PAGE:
Senior pets need regular preventive veterinary care and early diagnosis throughout their golden years to help them maintain a good quality of life as they get older.
Diligent care once your pet passes middle age can help to extend your pet's life and good health as they enjoy their golden years, so it's important that they attend regularly scheduled wellness exams, even if they seem healthy.
Our vets are here to help geriatric pets from Clarksville and beyond achieve optimal health by identifying and treating emerging health issues early, and providing proactive treatment while we can most effectively and easily manage age-related conditions.
Thanks to improved dietary options and better veterinary care, companion cats and dogs are living far longer today than they have in the past.
While this is certainly something to be celebrated, pet owners and veterinarians now face the challenge of treating more age-related conditions in pets than they did in the past as well.
Senior pets are typically prone to the following conditions:
As your dog reaches their golden years, there are a number of joint or bone disorders that can result in pain and discomfort. Some of the most common joint and bone disorders our Clarksville vets see in geriatric pets include arthritis, hip dysplasia, osteochondrosis, reduction in spinal flexibility, and growth plate disorders.
Addressing these issues early is the key to keeping your dog comfortable as they continue to age. Treatment for joint and bone issues in senior dogs ranges from simply reducing levels of exercise, to the use of analgesics and anti-inflammatory drugs, to surgery to remove diseased tissue, stabilize joints or reduce pain.
Although osteoarthritis is typically a condition we think of in older dogs, this painful condition can also affect your senior cat's joints too.
Signs of osteoarthritis in cats are more subtle than those in dogs. While cats can experience a decrease in range of motion the most common symptoms of osteoarthritis in geriatric cats include weight loss, loss of appetite, depression, change in general attitude, poor grooming habits, urination or defecation outside the litter pan, and inability to jump on and off objects. Lameness typically seen in dogs is not commonly reported by cat owners.
It is estimated that about 50% of all pets in the US die from cancers. That's why it's important for your senior pet to visit the vet for routine wellness exams as they age.
Bringing your geriatric pet in for routine checkups - even when they seem healthy - allows your veterinarian to examine your dog or cat for early signs of cancer and other diseases which respond better to treatment when caught in their earliest stages.
Like people, heart disease can be a problem for geriatric pets.
Senior dogs commonly suffer from congestive heart failure, which occurs when the heart isn't pumping blood efficiently, causing fluid to back up in the heart, lungs, and chest cavity.
While heart disease is seen less in cats than in dogs, Feline Hypertrophic Cardiomyopathy (HCM) is relatively common. This condition causes the walls of a cat’s heart to thicken, decreasing the heart’s ability to function efficiently.
As with people, degeneration in the eyes and ears of your pet can lead to varying degrees of deafness and blindness, although this is more common in dogs than in cats.
When these conditions are age-related they may come on slowly, allowing geriatric pets to adjust their behavior and making it difficult for pet owners to notice.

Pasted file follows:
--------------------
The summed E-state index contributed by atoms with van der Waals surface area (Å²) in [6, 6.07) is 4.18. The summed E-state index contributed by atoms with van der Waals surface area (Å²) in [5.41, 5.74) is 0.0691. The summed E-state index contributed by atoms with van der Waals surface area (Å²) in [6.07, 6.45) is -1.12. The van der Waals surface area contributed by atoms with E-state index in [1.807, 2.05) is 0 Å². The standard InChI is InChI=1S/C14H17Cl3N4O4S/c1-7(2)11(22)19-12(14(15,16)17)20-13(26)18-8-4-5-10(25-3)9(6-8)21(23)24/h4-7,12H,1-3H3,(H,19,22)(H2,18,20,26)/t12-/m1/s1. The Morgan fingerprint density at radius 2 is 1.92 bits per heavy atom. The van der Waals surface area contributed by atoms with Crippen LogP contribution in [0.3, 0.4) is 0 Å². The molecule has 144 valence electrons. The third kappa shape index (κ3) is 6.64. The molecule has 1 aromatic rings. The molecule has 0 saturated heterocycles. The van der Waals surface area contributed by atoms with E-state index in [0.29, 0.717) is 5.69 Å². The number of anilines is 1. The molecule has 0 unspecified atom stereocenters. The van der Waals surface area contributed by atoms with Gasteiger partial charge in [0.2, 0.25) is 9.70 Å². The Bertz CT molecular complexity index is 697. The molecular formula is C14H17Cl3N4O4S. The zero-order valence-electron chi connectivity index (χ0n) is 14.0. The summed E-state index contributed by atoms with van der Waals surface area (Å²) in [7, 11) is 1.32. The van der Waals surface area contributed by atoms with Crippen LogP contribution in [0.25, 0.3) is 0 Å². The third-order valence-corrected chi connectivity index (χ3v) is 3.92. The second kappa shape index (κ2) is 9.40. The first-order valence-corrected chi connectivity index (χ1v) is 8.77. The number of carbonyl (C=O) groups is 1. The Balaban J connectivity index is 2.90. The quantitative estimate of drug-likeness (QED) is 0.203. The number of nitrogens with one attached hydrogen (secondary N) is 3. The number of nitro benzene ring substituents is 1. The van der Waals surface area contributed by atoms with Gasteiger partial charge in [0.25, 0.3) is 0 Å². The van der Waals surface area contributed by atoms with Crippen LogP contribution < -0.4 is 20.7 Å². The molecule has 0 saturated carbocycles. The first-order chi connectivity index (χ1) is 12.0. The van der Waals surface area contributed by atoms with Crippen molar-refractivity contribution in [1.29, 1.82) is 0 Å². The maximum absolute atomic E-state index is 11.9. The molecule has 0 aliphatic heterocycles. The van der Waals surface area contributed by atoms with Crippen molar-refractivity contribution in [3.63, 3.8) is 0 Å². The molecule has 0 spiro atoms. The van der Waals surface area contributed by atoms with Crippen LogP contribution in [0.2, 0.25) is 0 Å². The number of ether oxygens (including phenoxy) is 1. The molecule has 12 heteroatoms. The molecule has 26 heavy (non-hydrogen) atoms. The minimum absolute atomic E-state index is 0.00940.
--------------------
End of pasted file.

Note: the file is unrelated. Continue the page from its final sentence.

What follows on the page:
Liver disease is common in senior cats and may be the result of high blood pressure or hyperthyroidism. If your cat has liver disease you may notice symptoms that include loss of appetite, jaundice, drooling, vomiting, diarrhea, and increased thirst.
In dogs, liver disease can cause a number of serious symptoms including seizures, vomiting, diarrhea, fever, jaundice, abdominal fluid buildup, and weight loss.
If your geriatric dog or cat is displaying any of the symptoms of liver disease, veterinarian intervention is essential.
As pets age, kidney function tends to decline. In some cases, kidney disease can be caused by medications used to treat other common conditions seen in geriatric pets.
While chronic kidney disease cannot be cured, it can be managed with a combination of diet and medications.
Our Clarksville vets often see geriatric cats and dogs with urinary tract conditions and incontinence issues. Elderly pets can be prone to accidents as the muscles controlling the bladder weaken, but it's important to note that incontinence could be a sign of a bigger health issue such as a urinary tract infection or dementia.
If your senior pet experiences incontinence issues it's important to take your geriatric dog or cat to the vet for a thorough examination.
Our vets will thoroughly examine your senior pet, ask about their home life in detail and perform any tests that may be required to receive additional insight into his or her general physical health and condition.
Based on the findings, we'll recommend a treatment plan which could include medications, activities and dietary changes that may help improve your senior pet's health, well-being and comfort.
Regular preventive care is essential to helping your senior pet live a healthy, happy and fulfilled life. It also gives our veterinarians the opportunity to detect the earliest signs of developing conditions.
Early detection of disease allows our vets to provide treatments while the condition is easiest to manage, preventing small problems from developing into more severe long-term issues.
With twice yearly physical examinations, your senior pet will have their best shot at quality long-term health.
Overwatch Animal Hospital is accepting new patients! Our experienced vets are passionate about the health of Clarksville companion animals. Get in touch today to book your pet's first appointment.